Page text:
Profession of faith during this period was less a profession of actual belief and more a profession of allegiance to the church and the pope. During this period, the church, like the church in Sardis, had a reputation for being true and alive, but was, in fact, dead to the gospel and the doctrines established by the Lord and the early apostles and disciples.

The only reason Martin Luther escaped the inquisition is that he hid from church authorities. It was his objection to papal authority on matters such as the sale of indulgences and banning copies of scripture from anyone but priests, as well as the church's abandonment of the core doctrines of the faith, that set him at odds with the church. His actions led to the protestant reformation.

So far, we have learned a number of details from the letters to the churches about God’s will for the church as a whole and individual Christians.

From the letter to Ephesus, we know He praises works, patience, not accommodating sin, recognizing and rejecting false teachers and doctrine, and focusing on “the works you did from the beginning” (love of God and each other, caring for each other, and evangelizing).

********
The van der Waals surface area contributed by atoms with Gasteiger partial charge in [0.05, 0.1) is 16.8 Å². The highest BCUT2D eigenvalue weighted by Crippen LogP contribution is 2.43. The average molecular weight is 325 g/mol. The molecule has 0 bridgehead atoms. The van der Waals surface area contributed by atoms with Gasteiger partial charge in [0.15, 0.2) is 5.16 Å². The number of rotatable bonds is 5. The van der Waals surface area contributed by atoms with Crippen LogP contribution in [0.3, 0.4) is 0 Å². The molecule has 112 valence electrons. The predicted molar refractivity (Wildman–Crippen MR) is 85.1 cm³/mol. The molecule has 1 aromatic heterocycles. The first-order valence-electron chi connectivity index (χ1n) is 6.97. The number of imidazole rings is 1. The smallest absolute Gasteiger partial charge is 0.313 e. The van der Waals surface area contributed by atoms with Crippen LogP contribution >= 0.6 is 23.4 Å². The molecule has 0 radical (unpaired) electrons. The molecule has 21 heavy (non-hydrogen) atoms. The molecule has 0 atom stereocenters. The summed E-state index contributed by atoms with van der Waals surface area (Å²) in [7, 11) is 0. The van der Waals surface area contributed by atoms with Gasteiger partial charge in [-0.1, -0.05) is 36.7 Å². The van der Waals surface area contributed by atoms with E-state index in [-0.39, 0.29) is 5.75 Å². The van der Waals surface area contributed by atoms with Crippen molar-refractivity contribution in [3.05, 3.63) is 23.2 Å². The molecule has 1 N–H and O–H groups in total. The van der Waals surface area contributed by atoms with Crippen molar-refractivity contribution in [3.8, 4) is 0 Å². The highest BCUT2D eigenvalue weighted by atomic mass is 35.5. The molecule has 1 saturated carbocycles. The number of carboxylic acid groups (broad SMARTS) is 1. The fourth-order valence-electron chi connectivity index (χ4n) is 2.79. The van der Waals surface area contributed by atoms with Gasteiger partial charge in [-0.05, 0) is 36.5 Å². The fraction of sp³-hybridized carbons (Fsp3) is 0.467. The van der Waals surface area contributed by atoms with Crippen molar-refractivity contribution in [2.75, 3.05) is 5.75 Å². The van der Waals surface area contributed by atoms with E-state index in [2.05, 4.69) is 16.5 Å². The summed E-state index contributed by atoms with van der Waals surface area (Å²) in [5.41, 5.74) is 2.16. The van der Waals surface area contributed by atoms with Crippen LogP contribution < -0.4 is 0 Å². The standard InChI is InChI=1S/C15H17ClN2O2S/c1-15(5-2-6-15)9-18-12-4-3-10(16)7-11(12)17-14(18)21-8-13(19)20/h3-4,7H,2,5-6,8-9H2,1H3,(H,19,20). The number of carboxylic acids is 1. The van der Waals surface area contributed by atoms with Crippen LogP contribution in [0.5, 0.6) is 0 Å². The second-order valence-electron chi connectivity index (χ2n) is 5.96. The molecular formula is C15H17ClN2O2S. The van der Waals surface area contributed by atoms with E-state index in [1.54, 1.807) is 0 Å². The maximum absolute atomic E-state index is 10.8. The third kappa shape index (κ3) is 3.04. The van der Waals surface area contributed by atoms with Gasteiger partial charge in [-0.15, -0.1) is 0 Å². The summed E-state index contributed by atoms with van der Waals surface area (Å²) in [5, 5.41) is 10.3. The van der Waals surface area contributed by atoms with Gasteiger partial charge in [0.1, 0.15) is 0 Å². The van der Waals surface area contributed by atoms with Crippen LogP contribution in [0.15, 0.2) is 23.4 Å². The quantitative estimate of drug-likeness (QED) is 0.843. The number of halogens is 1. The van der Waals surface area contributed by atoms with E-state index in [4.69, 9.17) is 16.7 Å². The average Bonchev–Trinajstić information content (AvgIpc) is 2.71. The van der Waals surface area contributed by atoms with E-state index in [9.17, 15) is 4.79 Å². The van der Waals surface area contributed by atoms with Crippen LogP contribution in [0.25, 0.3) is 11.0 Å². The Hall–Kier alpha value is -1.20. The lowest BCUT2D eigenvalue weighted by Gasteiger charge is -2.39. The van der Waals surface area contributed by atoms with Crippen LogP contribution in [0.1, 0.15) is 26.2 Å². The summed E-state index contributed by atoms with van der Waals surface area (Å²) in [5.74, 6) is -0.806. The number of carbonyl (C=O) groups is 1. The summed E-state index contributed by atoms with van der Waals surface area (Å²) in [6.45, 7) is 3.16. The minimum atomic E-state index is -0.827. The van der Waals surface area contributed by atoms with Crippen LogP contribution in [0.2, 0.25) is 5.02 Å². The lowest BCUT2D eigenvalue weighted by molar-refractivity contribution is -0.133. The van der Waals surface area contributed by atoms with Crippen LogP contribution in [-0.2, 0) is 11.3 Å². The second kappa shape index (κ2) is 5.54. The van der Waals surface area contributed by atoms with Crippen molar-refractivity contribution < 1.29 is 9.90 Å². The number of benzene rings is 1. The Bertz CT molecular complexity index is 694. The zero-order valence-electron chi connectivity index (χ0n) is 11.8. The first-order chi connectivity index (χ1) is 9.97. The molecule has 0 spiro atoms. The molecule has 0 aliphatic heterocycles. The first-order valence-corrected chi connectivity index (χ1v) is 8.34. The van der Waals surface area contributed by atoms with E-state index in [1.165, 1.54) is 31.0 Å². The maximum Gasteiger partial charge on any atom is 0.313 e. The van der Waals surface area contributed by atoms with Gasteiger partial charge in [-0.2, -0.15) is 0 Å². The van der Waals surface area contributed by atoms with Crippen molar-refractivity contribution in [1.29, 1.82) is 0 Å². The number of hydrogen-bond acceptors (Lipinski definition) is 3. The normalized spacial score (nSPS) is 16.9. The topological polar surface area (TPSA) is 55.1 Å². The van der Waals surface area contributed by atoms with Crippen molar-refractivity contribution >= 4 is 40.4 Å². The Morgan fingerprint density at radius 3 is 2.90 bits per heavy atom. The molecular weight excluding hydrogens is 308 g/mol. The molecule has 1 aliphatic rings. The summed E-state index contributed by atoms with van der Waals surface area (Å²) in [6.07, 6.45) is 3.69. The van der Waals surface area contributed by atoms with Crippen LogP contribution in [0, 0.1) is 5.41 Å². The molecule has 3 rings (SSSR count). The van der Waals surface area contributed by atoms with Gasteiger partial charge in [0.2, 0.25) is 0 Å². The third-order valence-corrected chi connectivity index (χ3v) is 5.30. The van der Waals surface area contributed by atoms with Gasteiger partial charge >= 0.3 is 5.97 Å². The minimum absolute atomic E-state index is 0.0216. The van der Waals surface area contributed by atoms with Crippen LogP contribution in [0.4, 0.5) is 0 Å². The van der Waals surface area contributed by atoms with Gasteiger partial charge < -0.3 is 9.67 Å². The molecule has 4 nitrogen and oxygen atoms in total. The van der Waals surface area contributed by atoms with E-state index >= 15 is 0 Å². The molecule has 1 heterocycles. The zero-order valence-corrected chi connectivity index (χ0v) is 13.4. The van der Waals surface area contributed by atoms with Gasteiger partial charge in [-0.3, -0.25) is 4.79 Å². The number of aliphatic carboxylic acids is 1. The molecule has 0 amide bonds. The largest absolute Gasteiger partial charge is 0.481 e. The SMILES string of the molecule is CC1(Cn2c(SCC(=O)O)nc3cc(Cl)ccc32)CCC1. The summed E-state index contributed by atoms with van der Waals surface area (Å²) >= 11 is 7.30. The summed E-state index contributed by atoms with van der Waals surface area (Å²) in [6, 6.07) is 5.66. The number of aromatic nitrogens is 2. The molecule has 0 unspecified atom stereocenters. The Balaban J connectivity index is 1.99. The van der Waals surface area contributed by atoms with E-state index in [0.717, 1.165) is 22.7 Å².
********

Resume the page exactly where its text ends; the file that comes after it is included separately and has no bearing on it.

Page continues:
From the letter to Smyrna, we read once more His praise for works, that our future eternal life with Him outweighs any worldly or cultural price we may pay, that He allows us to suffer for our faith, and that we have the strength and power to be faithful regardless of trials and suffering.

From the letter to Pergamos, we learn that it is His will that we hold fast to our faith and do not deny Him and that we must turn away from false doctrines and sin.

From the letter to the church at Thyatira, we once more learn that His will is that our works be ever increasing, that we love, serve, and persevere; and that we recognize and reject false doctrine and false teachers.

From the letter to Sardis, once more the Lord commends the “works” of the church. This is the case in most of the letters in Revelation 2-3. The emphasis of the letter to Sardis, however, is that He expects the church to be “alive” and remain pure, holding fast to true doctrine and rejecting that which is false. He expects believers to seek and earn a good reputation for faith and service among the saved and unsaved alike.